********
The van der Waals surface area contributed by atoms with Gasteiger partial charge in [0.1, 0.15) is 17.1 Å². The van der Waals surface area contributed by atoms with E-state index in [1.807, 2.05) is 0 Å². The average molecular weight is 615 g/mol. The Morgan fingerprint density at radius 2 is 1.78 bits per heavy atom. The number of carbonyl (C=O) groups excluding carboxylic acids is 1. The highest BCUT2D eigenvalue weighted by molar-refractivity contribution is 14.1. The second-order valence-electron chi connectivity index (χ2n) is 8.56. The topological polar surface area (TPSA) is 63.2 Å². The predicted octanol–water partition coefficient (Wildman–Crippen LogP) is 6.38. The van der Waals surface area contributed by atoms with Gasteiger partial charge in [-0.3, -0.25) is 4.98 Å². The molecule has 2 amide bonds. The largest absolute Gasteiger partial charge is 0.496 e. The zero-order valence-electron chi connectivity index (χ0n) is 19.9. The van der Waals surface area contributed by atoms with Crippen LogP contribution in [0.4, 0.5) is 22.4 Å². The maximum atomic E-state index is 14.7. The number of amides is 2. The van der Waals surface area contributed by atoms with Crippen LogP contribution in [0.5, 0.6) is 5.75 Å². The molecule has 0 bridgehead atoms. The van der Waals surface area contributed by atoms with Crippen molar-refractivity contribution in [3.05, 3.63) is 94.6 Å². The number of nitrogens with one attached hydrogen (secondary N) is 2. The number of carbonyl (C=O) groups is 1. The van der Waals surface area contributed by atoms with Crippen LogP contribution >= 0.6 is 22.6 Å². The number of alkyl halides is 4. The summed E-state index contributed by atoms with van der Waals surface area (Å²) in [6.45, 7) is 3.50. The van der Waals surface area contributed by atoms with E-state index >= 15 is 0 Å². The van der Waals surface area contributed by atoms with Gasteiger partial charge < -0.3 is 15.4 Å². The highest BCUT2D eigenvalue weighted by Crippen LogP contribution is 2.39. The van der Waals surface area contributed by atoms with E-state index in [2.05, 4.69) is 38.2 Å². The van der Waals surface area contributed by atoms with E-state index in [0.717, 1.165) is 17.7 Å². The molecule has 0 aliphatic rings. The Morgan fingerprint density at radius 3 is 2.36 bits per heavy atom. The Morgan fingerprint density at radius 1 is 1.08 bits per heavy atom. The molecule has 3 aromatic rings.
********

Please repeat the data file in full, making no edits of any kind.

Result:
The van der Waals surface area contributed by atoms with Gasteiger partial charge in [0.1, 0.15) is 17.1 Å². The van der Waals surface area contributed by atoms with E-state index in [1.807, 2.05) is 0 Å². The average molecular weight is 615 g/mol. The Morgan fingerprint density at radius 2 is 1.78 bits per heavy atom. The number of carbonyl (C=O) groups excluding carboxylic acids is 1. The highest BCUT2D eigenvalue weighted by molar-refractivity contribution is 14.1. The second-order valence-electron chi connectivity index (χ2n) is 8.56. The topological polar surface area (TPSA) is 63.2 Å². The predicted octanol–water partition coefficient (Wildman–Crippen LogP) is 6.38. The van der Waals surface area contributed by atoms with Gasteiger partial charge in [-0.3, -0.25) is 4.98 Å². The molecule has 2 amide bonds. The largest absolute Gasteiger partial charge is 0.496 e. The zero-order valence-electron chi connectivity index (χ0n) is 19.9. The van der Waals surface area contributed by atoms with Crippen LogP contribution in [0.4, 0.5) is 22.4 Å². The maximum atomic E-state index is 14.7. The number of amides is 2. The van der Waals surface area contributed by atoms with Crippen LogP contribution in [0.5, 0.6) is 5.75 Å². The molecule has 0 bridgehead atoms. The van der Waals surface area contributed by atoms with Crippen molar-refractivity contribution in [3.05, 3.63) is 94.6 Å². The number of nitrogens with one attached hydrogen (secondary N) is 2. The number of carbonyl (C=O) groups is 1. The van der Waals surface area contributed by atoms with Crippen LogP contribution >= 0.6 is 22.6 Å². The number of alkyl halides is 4. The summed E-state index contributed by atoms with van der Waals surface area (Å²) in [6.45, 7) is 3.50. The van der Waals surface area contributed by atoms with E-state index >= 15 is 0 Å². The van der Waals surface area contributed by atoms with Gasteiger partial charge < -0.3 is 15.4 Å². The highest BCUT2D eigenvalue weighted by Crippen LogP contribution is 2.39. The van der Waals surface area contributed by atoms with E-state index in [2.05, 4.69) is 38.2 Å². The van der Waals surface area contributed by atoms with E-state index in [0.717, 1.165) is 17.7 Å². The molecule has 0 aliphatic rings. The Morgan fingerprint density at radius 3 is 2.36 bits per heavy atom. The Morgan fingerprint density at radius 1 is 1.08 bits per heavy atom. The molecule has 3 aromatic rings.